5. Sentiment and sensibility in the 18th century novel.

The essay is based on a wealth of records and sources from all across Europe, including publications, scientific cabinet collections, and travel accounts. Whether one comes from the angle of the historian, or literary scholar, or naturalist, this essay offers innovative and persuasive perspectives on the intersection of the natural world with technology and human intervention.

As Keklau shows, the emerging perception of the natural world shows many parallels in different cultural settings. Characteristic for central Europe is that here, attitudes toward the natural world were shaped by aesthetics and romanticism more than elsewhere in Europe. The GSA congratulates her for her excellent achievement and thanks the selection committee for its outstanding work. Here is the text of the committee's laudatio: The exploration of this configuration, and the factors contributing to it, is hugely impressive in its intellectual breadth and depth.

With its transnational and transdisciplinary reach, this paper is exemplary for the kind of scholarship the German Studies Association aims to foster. Brecht, Benjamin, and Renger Patzsch on Photography. The GSA congratulates him for his excellent achievement and thanks the selection committee for its outstanding work.

  • The decision was very easy, with all judges independently coming to the same verdict;
  • This world's ideas of the next.

With his well crafted and insightful essay, "Simply Reproducing Reality: Brecht, Benjamin, and Renger Patzsch on Photography," Carl Gelderloos casts new light on contemporary debates over visual culture by reassessing some of the initial discussions on aesthetics, visual representation and technology during that iconic moment of cultural modernity, Weimar Germany.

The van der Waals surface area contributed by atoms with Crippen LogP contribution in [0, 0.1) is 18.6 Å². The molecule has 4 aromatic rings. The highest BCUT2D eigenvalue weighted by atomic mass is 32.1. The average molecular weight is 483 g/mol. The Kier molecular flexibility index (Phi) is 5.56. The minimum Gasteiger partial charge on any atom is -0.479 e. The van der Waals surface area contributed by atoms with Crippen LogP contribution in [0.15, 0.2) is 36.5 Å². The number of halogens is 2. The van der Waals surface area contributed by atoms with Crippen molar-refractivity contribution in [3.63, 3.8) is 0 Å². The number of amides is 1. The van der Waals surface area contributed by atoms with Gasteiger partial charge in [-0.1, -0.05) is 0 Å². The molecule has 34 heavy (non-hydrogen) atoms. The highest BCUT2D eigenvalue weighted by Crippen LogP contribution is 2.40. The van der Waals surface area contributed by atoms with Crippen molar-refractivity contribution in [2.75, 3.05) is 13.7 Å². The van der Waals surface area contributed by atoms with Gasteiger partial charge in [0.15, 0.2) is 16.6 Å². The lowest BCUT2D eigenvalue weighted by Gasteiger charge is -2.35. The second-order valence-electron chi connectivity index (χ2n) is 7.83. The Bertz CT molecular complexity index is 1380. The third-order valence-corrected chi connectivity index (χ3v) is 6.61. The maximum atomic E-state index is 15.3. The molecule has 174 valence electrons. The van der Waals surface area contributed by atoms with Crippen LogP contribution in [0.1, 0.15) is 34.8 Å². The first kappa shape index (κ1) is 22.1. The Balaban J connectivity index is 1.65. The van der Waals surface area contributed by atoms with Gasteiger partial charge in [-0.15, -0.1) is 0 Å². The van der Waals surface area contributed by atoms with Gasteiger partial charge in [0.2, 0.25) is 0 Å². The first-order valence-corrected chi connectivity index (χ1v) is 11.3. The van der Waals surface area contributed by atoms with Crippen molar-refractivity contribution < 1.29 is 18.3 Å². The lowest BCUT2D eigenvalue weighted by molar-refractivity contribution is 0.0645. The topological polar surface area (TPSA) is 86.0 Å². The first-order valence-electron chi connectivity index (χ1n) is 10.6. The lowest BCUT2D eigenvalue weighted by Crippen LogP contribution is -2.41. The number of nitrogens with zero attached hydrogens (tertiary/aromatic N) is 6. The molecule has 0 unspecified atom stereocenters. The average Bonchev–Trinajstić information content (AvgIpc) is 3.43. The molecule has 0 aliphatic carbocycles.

Highlighting the central place of a self consciously modern photography in Weimar era discourses on aesthetics and culture, Mr. Gelderloos brilliantly constructs a debate between Walter Benjamin and Bertolt Brecht, on the one hand, and a noted proponent of Neue Sachlichkeit in photography, Albert Ranger Patzsch, on the other, in order to expose the considerable reluctance of Weimar's cultural critics to embrace photography as a form of modern art and as an acceptable medium for representing reality.

External Prizes

A fascinating contribution to our understandings of the conceptualization of nature and technology, with important implications for scholars of film, literature and theater, Mr. Gelderloos's essay also sharpens our awareness of the considerable gains, but also challenges, involved in bringing photography into the practice of writing history.

Linden reads Die letzten Tage both as a satirical indictment of World War I and as a kind of handbook on satire as a literary form. Linden on his excellent work.

  • On present state of English pronunciation;
  • Published for The English Association;
  • Collected by Helen Darbishire;
  • Especially now, as both the discipline of English and American literature, and the profession of librarianship, are expanding their scope and changing so rapidly, we need more than ever a place to discuss ideas and developments, and our members bring fresh energy to the task.